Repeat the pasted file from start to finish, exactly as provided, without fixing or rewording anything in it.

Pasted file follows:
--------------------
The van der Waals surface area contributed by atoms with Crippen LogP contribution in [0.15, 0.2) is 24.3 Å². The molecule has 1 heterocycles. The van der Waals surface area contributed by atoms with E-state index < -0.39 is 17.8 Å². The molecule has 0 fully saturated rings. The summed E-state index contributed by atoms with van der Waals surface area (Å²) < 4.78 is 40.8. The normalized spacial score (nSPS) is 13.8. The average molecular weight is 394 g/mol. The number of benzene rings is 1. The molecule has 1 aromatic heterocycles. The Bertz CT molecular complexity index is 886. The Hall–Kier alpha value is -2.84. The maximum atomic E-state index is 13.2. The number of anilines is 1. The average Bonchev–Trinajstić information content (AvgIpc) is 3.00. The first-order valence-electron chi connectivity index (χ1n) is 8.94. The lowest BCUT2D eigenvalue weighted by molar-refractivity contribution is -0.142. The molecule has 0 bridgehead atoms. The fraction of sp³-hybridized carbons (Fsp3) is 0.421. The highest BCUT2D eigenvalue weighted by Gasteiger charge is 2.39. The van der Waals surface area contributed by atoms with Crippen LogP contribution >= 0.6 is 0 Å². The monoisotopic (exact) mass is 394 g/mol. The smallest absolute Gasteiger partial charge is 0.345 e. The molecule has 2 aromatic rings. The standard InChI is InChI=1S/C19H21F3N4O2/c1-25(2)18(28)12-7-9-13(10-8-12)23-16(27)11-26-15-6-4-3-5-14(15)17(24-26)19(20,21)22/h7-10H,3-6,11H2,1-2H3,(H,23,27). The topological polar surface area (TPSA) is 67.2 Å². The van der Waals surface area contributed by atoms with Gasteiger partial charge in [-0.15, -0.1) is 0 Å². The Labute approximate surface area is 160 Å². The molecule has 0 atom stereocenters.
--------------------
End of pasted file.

The van der Waals surface area contributed by atoms with Crippen LogP contribution in [0.15, 0.2) is 24.3 Å². The molecule has 1 heterocycles. The van der Waals surface area contributed by atoms with E-state index < -0.39 is 17.8 Å². The molecule has 0 fully saturated rings. The summed E-state index contributed by atoms with van der Waals surface area (Å²) < 4.78 is 40.8. The normalized spacial score (nSPS) is 13.8. The average molecular weight is 394 g/mol. The number of benzene rings is 1. The molecule has 1 aromatic heterocycles. The Bertz CT molecular complexity index is 886. The Hall–Kier alpha value is -2.84. The maximum atomic E-state index is 13.2. The number of anilines is 1. The average Bonchev–Trinajstić information content (AvgIpc) is 3.00. The first-order valence-electron chi connectivity index (χ1n) is 8.94. The lowest BCUT2D eigenvalue weighted by molar-refractivity contribution is -0.142. The molecule has 0 bridgehead atoms. The fraction of sp³-hybridized carbons (Fsp3) is 0.421. The highest BCUT2D eigenvalue weighted by Gasteiger charge is 2.39. The van der Waals surface area contributed by atoms with Crippen LogP contribution >= 0.6 is 0 Å². The monoisotopic (exact) mass is 394 g/mol. The smallest absolute Gasteiger partial charge is 0.345 e. The molecule has 2 aromatic rings. The standard InChI is InChI=1S/C19H21F3N4O2/c1-25(2)18(28)12-7-9-13(10-8-12)23-16(27)11-26-15-6-4-3-5-14(15)17(24-26)19(20,21)22/h7-10H,3-6,11H2,1-2H3,(H,23,27). The topological polar surface area (TPSA) is 67.2 Å². The van der Waals surface area contributed by atoms with Gasteiger partial charge in [-0.15, -0.1) is 0 Å². The Labute approximate surface area is 160 Å². The molecule has 0 atom stereocenters.